He loves his girls dearly. I didn't know how Joel would do with a daughter, let alone two, but those two girls are his life. He has a great balance of being extremely gentle but firm in his parenting. I've known very few men who work as hard as he does to make sure his girls are taken care of. And even when he works two jobs in the same day, he finds time to sit on the floor with our oldest and play Lego or color in a picture.

Joel is an amazing husband. He's hands-down the better spouse in our marriage - incredibly selfless, gentle, loving and patient. He adjusted to marriage immediately and was so patient with me as I took a few months to let-go of my singleness and become a partner with him. He knows me better than I know myself often times, and constantly encourages me so that I can be a better mother, wife and friend.

He has a hunger to know God better. Joel was not a Christian when we first met. I'll get into his testimony at another time. But right from the start of his faith, he wanted to know more. We teach our church's Junior High Sunday School class, and his love for the students is really amazing to watch - he wants for them to know Him better and strives to be the best example he can to the kids.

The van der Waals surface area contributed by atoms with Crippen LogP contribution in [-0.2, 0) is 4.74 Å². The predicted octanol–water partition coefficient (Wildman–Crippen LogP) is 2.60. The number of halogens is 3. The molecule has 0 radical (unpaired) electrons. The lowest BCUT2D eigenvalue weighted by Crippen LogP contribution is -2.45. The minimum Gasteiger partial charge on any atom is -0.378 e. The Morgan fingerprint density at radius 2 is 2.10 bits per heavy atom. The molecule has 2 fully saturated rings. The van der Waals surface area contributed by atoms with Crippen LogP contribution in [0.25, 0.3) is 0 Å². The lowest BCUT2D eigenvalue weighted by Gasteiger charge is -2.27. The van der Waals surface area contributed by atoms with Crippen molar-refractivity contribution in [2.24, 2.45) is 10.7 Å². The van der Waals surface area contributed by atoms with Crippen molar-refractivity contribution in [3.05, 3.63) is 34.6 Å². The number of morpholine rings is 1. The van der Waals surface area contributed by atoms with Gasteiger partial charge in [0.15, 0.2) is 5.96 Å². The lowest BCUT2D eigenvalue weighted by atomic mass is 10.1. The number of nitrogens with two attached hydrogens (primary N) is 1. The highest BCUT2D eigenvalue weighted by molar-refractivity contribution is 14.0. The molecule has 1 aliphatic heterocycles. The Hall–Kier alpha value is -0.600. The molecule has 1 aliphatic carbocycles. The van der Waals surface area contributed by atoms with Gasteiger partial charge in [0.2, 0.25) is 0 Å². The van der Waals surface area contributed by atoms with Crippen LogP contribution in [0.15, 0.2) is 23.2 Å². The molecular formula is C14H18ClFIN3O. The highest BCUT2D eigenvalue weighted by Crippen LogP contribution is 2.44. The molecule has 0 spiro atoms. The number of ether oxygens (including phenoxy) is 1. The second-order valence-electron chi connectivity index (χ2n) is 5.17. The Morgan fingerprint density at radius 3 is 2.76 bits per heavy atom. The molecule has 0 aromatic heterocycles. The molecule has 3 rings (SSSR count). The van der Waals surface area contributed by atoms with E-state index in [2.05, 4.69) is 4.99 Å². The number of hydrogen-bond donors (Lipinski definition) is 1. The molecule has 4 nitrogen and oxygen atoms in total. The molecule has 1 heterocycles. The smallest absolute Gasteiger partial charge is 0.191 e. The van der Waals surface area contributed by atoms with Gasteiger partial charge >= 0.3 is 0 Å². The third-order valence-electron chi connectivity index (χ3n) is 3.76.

And of course, Joel loves our country. He has given up so much so that he can dedicate his life to the military. He's absolutely passionate about what he does and who he serves with. He's about to go on his fourth deployment - this time to the Middle East. Just days after 9/11, he was called up and later deployed to Diego Garcia. In 2007, he served in Kirkuk, Iraq and in 2009 went to England for a 3-month tour in support of the war.

He is my warrior, my husband, my partner and my best friend. I am absolutely blessed to have a man in my life who lives with such conviction. And it is my honor to stand beside him and support him as he goes away to do what I know God created him to do.

Saturday, June 12, 2010

Practice Run

Joel just got back from a 10-day trip out east to see his dad and one of his brothers. It was more-or-less his last hurrah before his deployment. I decided to stay home with the girls - I wasn't quite ready to road trip with our baby. Nothing about 14 hours on the road with a 6-week old sounded like fun to me.